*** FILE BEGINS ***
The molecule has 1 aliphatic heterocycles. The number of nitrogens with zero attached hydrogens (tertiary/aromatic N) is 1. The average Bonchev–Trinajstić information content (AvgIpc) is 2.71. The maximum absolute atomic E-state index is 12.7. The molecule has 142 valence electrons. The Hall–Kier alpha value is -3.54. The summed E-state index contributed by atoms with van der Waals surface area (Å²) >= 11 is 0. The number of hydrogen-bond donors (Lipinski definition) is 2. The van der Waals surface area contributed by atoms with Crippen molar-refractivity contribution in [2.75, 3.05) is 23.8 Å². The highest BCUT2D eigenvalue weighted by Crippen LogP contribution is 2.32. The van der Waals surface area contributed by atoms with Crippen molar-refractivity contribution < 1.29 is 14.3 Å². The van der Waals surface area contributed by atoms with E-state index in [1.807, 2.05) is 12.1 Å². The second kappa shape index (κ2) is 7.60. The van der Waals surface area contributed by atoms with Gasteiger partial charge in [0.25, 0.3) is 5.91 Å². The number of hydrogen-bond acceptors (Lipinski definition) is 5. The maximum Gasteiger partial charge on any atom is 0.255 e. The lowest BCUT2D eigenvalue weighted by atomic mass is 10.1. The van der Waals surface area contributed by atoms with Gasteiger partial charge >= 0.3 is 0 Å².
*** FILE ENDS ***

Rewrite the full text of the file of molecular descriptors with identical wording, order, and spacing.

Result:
The molecule has 1 aliphatic heterocycles. The number of nitrogens with zero attached hydrogens (tertiary/aromatic N) is 1. The average Bonchev–Trinajstić information content (AvgIpc) is 2.71. The maximum absolute atomic E-state index is 12.7. The molecule has 142 valence electrons. The Hall–Kier alpha value is -3.54. The summed E-state index contributed by atoms with van der Waals surface area (Å²) >= 11 is 0. The number of hydrogen-bond donors (Lipinski definition) is 2. The van der Waals surface area contributed by atoms with Crippen molar-refractivity contribution in [2.75, 3.05) is 23.8 Å². The highest BCUT2D eigenvalue weighted by Crippen LogP contribution is 2.32. The van der Waals surface area contributed by atoms with Crippen molar-refractivity contribution < 1.29 is 14.3 Å². The van der Waals surface area contributed by atoms with E-state index in [1.807, 2.05) is 12.1 Å². The second kappa shape index (κ2) is 7.60. The van der Waals surface area contributed by atoms with Gasteiger partial charge in [0.25, 0.3) is 5.91 Å². The number of hydrogen-bond acceptors (Lipinski definition) is 5. The maximum Gasteiger partial charge on any atom is 0.255 e. The lowest BCUT2D eigenvalue weighted by atomic mass is 10.1. The van der Waals surface area contributed by atoms with Gasteiger partial charge >= 0.3 is 0 Å².